A qualified practitioner of acupressure uses their thumbs and fingers (and maybe an elbow) to apply pressure to specific body points. The points differ depending on the symptoms you’re trying to address. They may hold the pressure for anywhere from several seconds to minutes, and the movements they use include circular motions and pushing the acupoint in and out.

While there are plenty of people who would encourage practicing some acupressure on yourself, we strongly urge you to forego self-treatment and seek out a qualified practitioner. With hundreds of points located along the major meridians, a novice is bound to make mistakes. Besides, an acupressure session conducted under the guidance of a professional should be a gentle, positive experience--and when you’re in the hands of an expert? Even better.  

EFT or Emotional Freedom Technique

Based on psychologist Dr. Roger Callahan’s Thought Field Therapy work in the 1980s and the Emotional Freedom Technique (EFT) developed in the 1990s by Gary Craig, many practitioners since have embraced an entire field of study under the name “tapping.”

Craig simplified the process by creating a sequence of tapping certain points (called “The Recipe”) after stating a phrase that identifies or describes the problem. He determined that this process could be used to address any and all problems, emotional or physical.

EFT practitioners serve clients who are experiencing anxiety, menopause foggy brain, or lack of clarity about intention. And for those facing the many challenges presented by perimenopause and menopause, irritability, inability to focus, anxiety, depressed mood, and tearfulness, as well as many of the physical symptoms that women endure are popular targets for the treatment.

Barbara Mark , PhD, an elite leadership, career and life strategies coach and advisor to senior executive women, believes so strongly in the power of tapping that she encourages every woman to “add EFT to her ‘managing perimenopause’ toolkit, along with meditation tohelp with menopause moodswings, yoga, diet, exercise, and western medical treatment.”*

Next Steps

Interested in learning more about acupuncture, acupressure, and/or tapping for the relief of perimenopause and menopausal symptoms? First, talk to your doctor. Current medications you’re taking, diseases you’re fighting, and even allergies are just a few of the items that should be considered before trying anything new treatment-wise. Second, find a qualified TCM practitioner.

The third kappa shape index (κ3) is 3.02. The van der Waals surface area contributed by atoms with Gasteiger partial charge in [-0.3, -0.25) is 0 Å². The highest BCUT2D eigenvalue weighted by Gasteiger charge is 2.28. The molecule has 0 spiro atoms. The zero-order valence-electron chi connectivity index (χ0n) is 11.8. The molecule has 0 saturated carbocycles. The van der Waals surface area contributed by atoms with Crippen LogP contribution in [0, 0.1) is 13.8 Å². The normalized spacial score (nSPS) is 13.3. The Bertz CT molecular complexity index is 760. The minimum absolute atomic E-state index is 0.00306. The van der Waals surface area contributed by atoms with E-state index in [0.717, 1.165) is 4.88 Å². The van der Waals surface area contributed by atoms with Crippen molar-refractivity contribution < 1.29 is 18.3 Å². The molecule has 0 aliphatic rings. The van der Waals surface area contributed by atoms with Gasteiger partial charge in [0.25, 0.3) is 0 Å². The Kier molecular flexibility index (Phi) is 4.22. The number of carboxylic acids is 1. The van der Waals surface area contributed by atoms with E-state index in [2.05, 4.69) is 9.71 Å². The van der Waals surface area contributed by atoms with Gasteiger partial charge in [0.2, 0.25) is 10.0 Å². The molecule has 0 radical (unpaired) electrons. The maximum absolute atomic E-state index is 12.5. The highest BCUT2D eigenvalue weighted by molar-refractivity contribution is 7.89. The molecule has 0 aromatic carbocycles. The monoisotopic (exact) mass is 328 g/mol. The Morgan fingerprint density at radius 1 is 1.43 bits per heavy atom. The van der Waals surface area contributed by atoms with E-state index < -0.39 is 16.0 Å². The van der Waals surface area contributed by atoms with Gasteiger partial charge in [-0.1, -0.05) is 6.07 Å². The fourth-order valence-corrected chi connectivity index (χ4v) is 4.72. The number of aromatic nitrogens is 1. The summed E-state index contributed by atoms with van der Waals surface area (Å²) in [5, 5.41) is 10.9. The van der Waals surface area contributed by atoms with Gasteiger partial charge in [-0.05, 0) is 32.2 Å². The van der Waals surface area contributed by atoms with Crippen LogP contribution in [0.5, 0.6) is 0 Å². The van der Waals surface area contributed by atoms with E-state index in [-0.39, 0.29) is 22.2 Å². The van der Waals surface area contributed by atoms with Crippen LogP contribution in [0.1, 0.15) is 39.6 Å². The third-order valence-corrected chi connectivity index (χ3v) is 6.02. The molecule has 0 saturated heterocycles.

If you’ve tried acupuncture, acupressure, or tapping for menopause symptoms, we’d love to know how it worked for you! Leave a comment below, or talk to us on our Facebook page or in Midlife & Menopause Solutions, our closed Facebook group.

*It is not Gennev’s intention to provide specific medical advice, but rather to provide users with information to better understand their health and their diagnosed disorders. Specific medical advice will not be provided, and Gennev urges you to consult with a qualified physician for diagnosis and for answers to your personal questions.

**We are providing these links for informational purposes only; they do not constitute an endorsement or an approval by Gennev of any of the products, services, or opinions of the corporation, or organization, or individual. Gennev bears no responsibility for the accuracy, legality or content of the external site or for that of subsequent links.

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Aging parents, teenagers in the house, job responsibilities, menopause: Learn how to manage menopause midlife crisis issues from the transition. 


Shannon Perry

July 30, 2018
Director of Programming & Media

Medically Reviewed By